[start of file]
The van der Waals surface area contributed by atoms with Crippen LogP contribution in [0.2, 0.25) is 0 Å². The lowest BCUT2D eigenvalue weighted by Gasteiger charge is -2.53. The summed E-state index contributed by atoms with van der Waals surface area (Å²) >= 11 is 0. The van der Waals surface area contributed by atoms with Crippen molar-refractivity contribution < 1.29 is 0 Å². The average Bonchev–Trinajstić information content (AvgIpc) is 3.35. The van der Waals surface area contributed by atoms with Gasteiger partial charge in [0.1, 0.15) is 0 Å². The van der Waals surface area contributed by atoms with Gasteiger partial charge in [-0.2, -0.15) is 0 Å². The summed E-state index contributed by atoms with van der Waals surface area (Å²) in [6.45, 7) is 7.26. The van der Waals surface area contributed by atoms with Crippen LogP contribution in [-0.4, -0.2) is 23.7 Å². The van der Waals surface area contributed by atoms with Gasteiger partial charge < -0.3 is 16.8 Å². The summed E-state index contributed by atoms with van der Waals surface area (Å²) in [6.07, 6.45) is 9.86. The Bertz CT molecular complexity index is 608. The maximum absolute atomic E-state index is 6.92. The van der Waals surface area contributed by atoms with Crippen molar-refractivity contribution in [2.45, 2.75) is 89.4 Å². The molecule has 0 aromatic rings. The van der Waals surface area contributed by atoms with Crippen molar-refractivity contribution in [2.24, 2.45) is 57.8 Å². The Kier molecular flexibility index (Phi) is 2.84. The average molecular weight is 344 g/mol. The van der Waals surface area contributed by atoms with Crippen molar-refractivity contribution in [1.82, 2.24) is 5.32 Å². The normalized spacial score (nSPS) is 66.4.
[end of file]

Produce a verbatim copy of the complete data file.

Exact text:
The van der Waals surface area contributed by atoms with Crippen LogP contribution in [0.2, 0.25) is 0 Å². The lowest BCUT2D eigenvalue weighted by Gasteiger charge is -2.53. The summed E-state index contributed by atoms with van der Waals surface area (Å²) >= 11 is 0. The van der Waals surface area contributed by atoms with Crippen molar-refractivity contribution < 1.29 is 0 Å². The average Bonchev–Trinajstić information content (AvgIpc) is 3.35. The van der Waals surface area contributed by atoms with Gasteiger partial charge in [0.1, 0.15) is 0 Å². The van der Waals surface area contributed by atoms with Gasteiger partial charge in [-0.2, -0.15) is 0 Å². The summed E-state index contributed by atoms with van der Waals surface area (Å²) in [6.45, 7) is 7.26. The van der Waals surface area contributed by atoms with Crippen LogP contribution in [-0.4, -0.2) is 23.7 Å². The van der Waals surface area contributed by atoms with Gasteiger partial charge < -0.3 is 16.8 Å². The summed E-state index contributed by atoms with van der Waals surface area (Å²) in [6.07, 6.45) is 9.86. The Bertz CT molecular complexity index is 608. The maximum absolute atomic E-state index is 6.92. The van der Waals surface area contributed by atoms with Crippen molar-refractivity contribution in [2.45, 2.75) is 89.4 Å². The molecule has 0 aromatic rings. The van der Waals surface area contributed by atoms with Crippen molar-refractivity contribution in [2.24, 2.45) is 57.8 Å². The Kier molecular flexibility index (Phi) is 2.84. The average molecular weight is 344 g/mol. The van der Waals surface area contributed by atoms with Crippen molar-refractivity contribution in [1.82, 2.24) is 5.32 Å². The normalized spacial score (nSPS) is 66.4.